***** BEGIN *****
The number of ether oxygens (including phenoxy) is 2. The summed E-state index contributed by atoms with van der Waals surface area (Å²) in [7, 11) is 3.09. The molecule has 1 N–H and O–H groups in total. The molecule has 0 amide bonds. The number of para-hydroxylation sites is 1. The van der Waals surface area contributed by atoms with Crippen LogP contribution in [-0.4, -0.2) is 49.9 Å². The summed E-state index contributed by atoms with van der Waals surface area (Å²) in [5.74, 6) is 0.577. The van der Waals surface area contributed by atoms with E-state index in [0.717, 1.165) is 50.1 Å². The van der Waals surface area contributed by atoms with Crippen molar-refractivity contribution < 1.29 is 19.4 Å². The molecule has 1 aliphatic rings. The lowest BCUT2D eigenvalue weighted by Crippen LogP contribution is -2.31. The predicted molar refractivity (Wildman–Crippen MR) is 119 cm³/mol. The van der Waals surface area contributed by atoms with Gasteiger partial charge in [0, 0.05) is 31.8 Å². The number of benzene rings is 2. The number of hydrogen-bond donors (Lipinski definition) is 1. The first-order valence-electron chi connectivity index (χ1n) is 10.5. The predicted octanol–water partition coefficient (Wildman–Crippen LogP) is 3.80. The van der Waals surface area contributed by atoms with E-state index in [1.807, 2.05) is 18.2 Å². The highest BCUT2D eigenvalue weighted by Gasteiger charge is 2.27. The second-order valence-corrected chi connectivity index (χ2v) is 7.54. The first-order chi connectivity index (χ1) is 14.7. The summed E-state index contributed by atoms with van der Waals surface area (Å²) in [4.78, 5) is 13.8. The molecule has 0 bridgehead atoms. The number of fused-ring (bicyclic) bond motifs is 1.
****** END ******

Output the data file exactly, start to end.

The number of ether oxygens (including phenoxy) is 2. The summed E-state index contributed by atoms with van der Waals surface area (Å²) in [7, 11) is 3.09. The molecule has 1 N–H and O–H groups in total. The molecule has 0 amide bonds. The number of para-hydroxylation sites is 1. The van der Waals surface area contributed by atoms with Crippen LogP contribution in [-0.4, -0.2) is 49.9 Å². The summed E-state index contributed by atoms with van der Waals surface area (Å²) in [5.74, 6) is 0.577. The van der Waals surface area contributed by atoms with E-state index in [0.717, 1.165) is 50.1 Å². The van der Waals surface area contributed by atoms with Crippen molar-refractivity contribution < 1.29 is 19.4 Å². The molecule has 1 aliphatic rings. The lowest BCUT2D eigenvalue weighted by Crippen LogP contribution is -2.31. The predicted molar refractivity (Wildman–Crippen MR) is 119 cm³/mol. The van der Waals surface area contributed by atoms with Gasteiger partial charge in [0, 0.05) is 31.8 Å². The number of benzene rings is 2. The number of hydrogen-bond donors (Lipinski definition) is 1. The first-order valence-electron chi connectivity index (χ1n) is 10.5. The predicted octanol–water partition coefficient (Wildman–Crippen LogP) is 3.80. The van der Waals surface area contributed by atoms with E-state index in [1.807, 2.05) is 18.2 Å². The highest BCUT2D eigenvalue weighted by Gasteiger charge is 2.27. The second-order valence-corrected chi connectivity index (χ2v) is 7.54. The first-order chi connectivity index (χ1) is 14.7. The summed E-state index contributed by atoms with van der Waals surface area (Å²) in [4.78, 5) is 13.8. The molecule has 0 bridgehead atoms. The number of fused-ring (bicyclic) bond motifs is 1.